Tag Archives: pancreatic cancer

Music, Death, Life, and Lindy

A few months before my Mum died, I put some music on Spotify, and my mum said: “Ah great, I love jazz”. She told me about how as a student in Belfast, she used to go to jazz events in a hotel in the city by herself because her friends weren’t into the music but she was. I’d known her my whole life, lived with her for 18 years, and I never knew that she liked that type of music. I suppose that she was a private person, and I was a difficult teenager (which she always refuted, but I know I was a complete twat), but still. I felt grateful then that she was dying of cancer, and that we still had a few precious moments left together when she was (relatively) well.

In the last few weeks of her life, when she was bed bound, we put on playlist after playlist of jazz music (she also loved Abba and the Bee Gees, but those didn’t really seem appropriate). “Which music shall we ruin now?” we joked, knowing that this music would be forever linked in our minds to watching our mother get weaker and weaker, eyes glassy with morphine, smiling when she heard our voices.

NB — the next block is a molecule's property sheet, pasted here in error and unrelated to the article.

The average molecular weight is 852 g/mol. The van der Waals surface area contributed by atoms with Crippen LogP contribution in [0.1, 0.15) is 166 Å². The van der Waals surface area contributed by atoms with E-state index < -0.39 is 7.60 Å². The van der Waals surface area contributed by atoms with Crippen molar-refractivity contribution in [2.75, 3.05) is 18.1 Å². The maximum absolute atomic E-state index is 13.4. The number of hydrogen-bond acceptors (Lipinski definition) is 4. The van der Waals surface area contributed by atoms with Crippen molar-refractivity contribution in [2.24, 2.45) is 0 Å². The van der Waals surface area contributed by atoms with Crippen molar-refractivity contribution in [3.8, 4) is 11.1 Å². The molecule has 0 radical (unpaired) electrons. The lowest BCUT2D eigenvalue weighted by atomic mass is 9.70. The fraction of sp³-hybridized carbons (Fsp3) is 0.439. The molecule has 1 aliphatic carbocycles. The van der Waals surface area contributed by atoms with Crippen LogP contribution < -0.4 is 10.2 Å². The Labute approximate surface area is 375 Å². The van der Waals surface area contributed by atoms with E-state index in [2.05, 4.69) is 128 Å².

She’s been gone two months now, and I miss her like crazy. I’m incapable of going to weddings (I’ve declined 3 invitations thus far, and will probably not be going to another two) because I just can’t bear the thought of her not being there to watch me tie the knot, disapproving of everything  but also quietly, fiercely proud of the woman I’ve become.

My boyfriend and I enrolled in a Lindy Hop class in January. We dance to the swing music, which we both love, and I think about my mum. I feel close to her then, and I know that I’m doing something that she never did but would have enjoyed before she got sick. I don’t dance perfectly, but I dance for her.


The Funeral: Monday 1st December 2014

Shock: a blanket that protects you from what’s right in front of you that you can’t face.

I woke up early, at 8.am I made a pot of tea, then I put on the bacon. I toasted the bread. 5 people, 10 slices of bread, 1 whole pack of bacon, defrost the other in the microwave. Cook the whole thing; might as well. In for a penny, in for a pound.

We waited for the “limo”, which is what they call the hearse for the living that follows the dead. We got in, shrouded in a nightmare. I said “I wish I’d bought my sick bag”. My sister suggested I change seat. I said “It’s not from the motion”.

The hearse was supposed to stop at a local pub, where the other cars would join the convoy. Why is it going past? Hey, stop! The others need to join.

We drove in semi silence, crying intermittently.

We arrived. The funeral director advised us to stay in the car, as it would be easier to go straight from the car to follow the coffin. I saw my friends hanging around the car park. My uncle commented on my male friend’s luscious locks. My dad offered to carry Mum’s coffin. She was the most independent person I had ever known.